A student-led organisation wants to prove that small acts of kindness can have a great impact in addressing education inequality.
IT BEGAN with a newspaper article. In January 1993, a Malay-language daily published an account of a struggling mother, Kelthom Abdullah.
Living in a run-down kampong house in Kelantan, the then 33-year-old Kelthom had the challenge of raising six children on her own.
Detailing her troubles in an interview for the newspaper, Kelthom’s chief concern was that she could not afford to pay her children’s schooling expenses.
While many readers may have sympathised with Kelthom’s troubles, a few Malaysian students all the way in the United Kingdom (UK) were inspired to do something about it.
After running a donation drive to help Kelthom educate her children, the students decided they wanted to do more.
These turn of events led to the start of Projek Kalsom, a programme aimed at educating and motivating secondary schools students living in rural parts of Malaysia.
After running its first motivational camp in Jerantut, Pahang in 1994, Projek Kalsom is still going strong two decades later.
The idea for a week-long motivational camp was first mooted by Linggi state assemblyman Abdul Rahman Mohd Redza, while he was still a student at the London School of Economics and Political Science, in the UK, in 1994.
A small group of students supported this idea, and collaborated to run the first camp that year itself.
The camp snowballed into an annual affair, travelling to different locations across the country and attracting more interest from potential volunteers.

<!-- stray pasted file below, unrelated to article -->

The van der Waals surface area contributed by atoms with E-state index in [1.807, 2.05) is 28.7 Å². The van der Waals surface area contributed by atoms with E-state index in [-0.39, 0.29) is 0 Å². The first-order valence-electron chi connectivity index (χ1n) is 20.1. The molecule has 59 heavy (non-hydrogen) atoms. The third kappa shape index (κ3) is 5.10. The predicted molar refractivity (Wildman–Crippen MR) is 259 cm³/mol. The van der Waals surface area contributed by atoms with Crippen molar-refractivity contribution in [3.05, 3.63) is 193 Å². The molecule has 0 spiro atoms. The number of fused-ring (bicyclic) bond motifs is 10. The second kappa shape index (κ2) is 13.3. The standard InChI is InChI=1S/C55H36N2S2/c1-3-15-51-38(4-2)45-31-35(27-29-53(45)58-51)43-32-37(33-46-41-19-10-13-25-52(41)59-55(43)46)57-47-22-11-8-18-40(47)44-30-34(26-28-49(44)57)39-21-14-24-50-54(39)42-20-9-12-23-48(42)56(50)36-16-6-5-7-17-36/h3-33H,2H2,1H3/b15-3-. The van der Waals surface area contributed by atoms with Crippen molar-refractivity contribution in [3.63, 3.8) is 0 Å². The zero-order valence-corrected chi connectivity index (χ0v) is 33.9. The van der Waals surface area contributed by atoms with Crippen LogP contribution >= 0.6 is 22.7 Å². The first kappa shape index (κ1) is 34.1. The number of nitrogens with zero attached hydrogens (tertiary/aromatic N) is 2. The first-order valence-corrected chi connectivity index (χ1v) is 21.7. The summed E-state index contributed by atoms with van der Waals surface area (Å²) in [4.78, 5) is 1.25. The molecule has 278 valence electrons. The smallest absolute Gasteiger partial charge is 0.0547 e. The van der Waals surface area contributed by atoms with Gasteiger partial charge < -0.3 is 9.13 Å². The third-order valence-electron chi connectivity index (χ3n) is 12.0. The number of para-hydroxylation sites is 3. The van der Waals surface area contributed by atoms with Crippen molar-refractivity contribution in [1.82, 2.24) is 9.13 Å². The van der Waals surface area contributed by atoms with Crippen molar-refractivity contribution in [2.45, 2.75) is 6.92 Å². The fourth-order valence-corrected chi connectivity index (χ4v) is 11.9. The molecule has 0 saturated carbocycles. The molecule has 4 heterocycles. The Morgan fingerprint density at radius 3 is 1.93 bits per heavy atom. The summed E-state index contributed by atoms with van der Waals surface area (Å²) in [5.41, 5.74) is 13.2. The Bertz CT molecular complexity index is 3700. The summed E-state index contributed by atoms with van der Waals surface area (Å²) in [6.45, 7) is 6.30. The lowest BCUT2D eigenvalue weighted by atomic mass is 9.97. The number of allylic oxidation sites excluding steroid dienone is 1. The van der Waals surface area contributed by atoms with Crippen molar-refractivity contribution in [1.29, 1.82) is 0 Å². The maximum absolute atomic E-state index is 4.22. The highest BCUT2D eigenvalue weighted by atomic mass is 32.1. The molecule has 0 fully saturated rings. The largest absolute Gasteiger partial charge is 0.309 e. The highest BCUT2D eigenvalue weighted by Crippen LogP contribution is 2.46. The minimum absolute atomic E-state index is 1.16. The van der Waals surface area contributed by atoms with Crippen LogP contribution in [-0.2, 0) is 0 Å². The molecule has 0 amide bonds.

This year’s camp was held in Kuala Nerang, Kedah in August, and drew a total of 132 student participants.
The project has a fairly tight selection process for volunteers; out of the 196 applications made to Projek Kalsom this year, only 42 students were selected to be facilitators.
While initially being driven by mostly Malaysian students based in the UK, the project now also attracts Malaysian students studying in countries such as the United States, Spain, Poland, Egypt and even those within the country itself.
There is also a clear selection process for the Form Four students who attended the motivational camp. Aside from coming from families with a household income of less than RM3,000, participants also had to have good grades (five As or more) and be active in co-curricular activities.
Currently, Projek Kalsom is locally registered as an independent student-led organisation under the moniker of Kelab Belia Kalsom.
Projek Kalsom’s current director Mohd Zulikhwan Ayub was also quick to point out that the project has also been endorsed by the Youth and Sports Ministry as well as Education Malaysia.
“I have been with the project for the past three years, and I dare say that there hasn’t been a single moment I don’t cherish.
“We try not to just inspire the students (who attend the camp), but also hope to inspire the volunteers,” he added.
Mohd Zulikhwan, who is a medical student at the University of Aberdeen, UK, added that the four main “pillars” of Projek Kalsom have been revamped to widen the scope of the programme and meet the current needs of students.